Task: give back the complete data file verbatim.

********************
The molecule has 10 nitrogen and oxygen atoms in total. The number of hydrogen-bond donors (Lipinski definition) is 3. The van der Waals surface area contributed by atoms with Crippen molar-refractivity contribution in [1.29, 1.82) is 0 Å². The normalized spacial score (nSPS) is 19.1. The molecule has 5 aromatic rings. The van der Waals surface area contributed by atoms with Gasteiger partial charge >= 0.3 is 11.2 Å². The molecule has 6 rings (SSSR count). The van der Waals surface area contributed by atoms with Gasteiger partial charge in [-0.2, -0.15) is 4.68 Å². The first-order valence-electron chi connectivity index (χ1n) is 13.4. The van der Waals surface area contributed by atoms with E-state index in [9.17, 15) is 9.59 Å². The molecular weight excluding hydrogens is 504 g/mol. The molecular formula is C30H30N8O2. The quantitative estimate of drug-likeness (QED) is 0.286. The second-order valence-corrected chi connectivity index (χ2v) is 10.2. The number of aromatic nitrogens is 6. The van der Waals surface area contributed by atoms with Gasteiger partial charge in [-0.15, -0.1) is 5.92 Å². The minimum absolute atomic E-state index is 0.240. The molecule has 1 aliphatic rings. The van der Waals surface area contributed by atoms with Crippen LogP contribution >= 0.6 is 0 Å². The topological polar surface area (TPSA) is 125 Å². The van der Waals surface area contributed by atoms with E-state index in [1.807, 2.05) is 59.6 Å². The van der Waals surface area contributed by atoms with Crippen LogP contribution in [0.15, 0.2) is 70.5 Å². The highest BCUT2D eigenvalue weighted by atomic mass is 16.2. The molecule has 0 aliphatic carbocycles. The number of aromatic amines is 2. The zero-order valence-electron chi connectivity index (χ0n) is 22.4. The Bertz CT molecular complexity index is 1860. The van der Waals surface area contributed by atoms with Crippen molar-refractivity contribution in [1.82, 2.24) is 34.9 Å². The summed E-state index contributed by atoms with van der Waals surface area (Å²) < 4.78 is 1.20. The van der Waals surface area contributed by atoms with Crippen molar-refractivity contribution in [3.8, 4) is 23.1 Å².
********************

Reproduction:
The molecule has 10 nitrogen and oxygen atoms in total. The number of hydrogen-bond donors (Lipinski definition) is 3. The van der Waals surface area contributed by atoms with Crippen molar-refractivity contribution in [1.29, 1.82) is 0 Å². The normalized spacial score (nSPS) is 19.1. The molecule has 5 aromatic rings. The van der Waals surface area contributed by atoms with Gasteiger partial charge >= 0.3 is 11.2 Å². The molecule has 6 rings (SSSR count). The van der Waals surface area contributed by atoms with Gasteiger partial charge in [-0.2, -0.15) is 4.68 Å². The first-order valence-electron chi connectivity index (χ1n) is 13.4. The van der Waals surface area contributed by atoms with E-state index in [9.17, 15) is 9.59 Å². The molecular weight excluding hydrogens is 504 g/mol. The molecular formula is C30H30N8O2. The quantitative estimate of drug-likeness (QED) is 0.286. The second-order valence-corrected chi connectivity index (χ2v) is 10.2. The number of aromatic nitrogens is 6. The van der Waals surface area contributed by atoms with Gasteiger partial charge in [-0.15, -0.1) is 5.92 Å². The minimum absolute atomic E-state index is 0.240. The molecule has 1 aliphatic rings. The van der Waals surface area contributed by atoms with Crippen LogP contribution >= 0.6 is 0 Å². The topological polar surface area (TPSA) is 125 Å². The van der Waals surface area contributed by atoms with E-state index in [1.807, 2.05) is 59.6 Å². The van der Waals surface area contributed by atoms with Crippen LogP contribution in [0.15, 0.2) is 70.5 Å². The highest BCUT2D eigenvalue weighted by atomic mass is 16.2. The molecule has 0 aliphatic carbocycles. The number of aromatic amines is 2. The zero-order valence-electron chi connectivity index (χ0n) is 22.4. The Bertz CT molecular complexity index is 1860. The van der Waals surface area contributed by atoms with Crippen molar-refractivity contribution in [1.82, 2.24) is 34.9 Å². The summed E-state index contributed by atoms with van der Waals surface area (Å²) < 4.78 is 1.20. The van der Waals surface area contributed by atoms with Crippen molar-refractivity contribution in [3.8, 4) is 23.1 Å².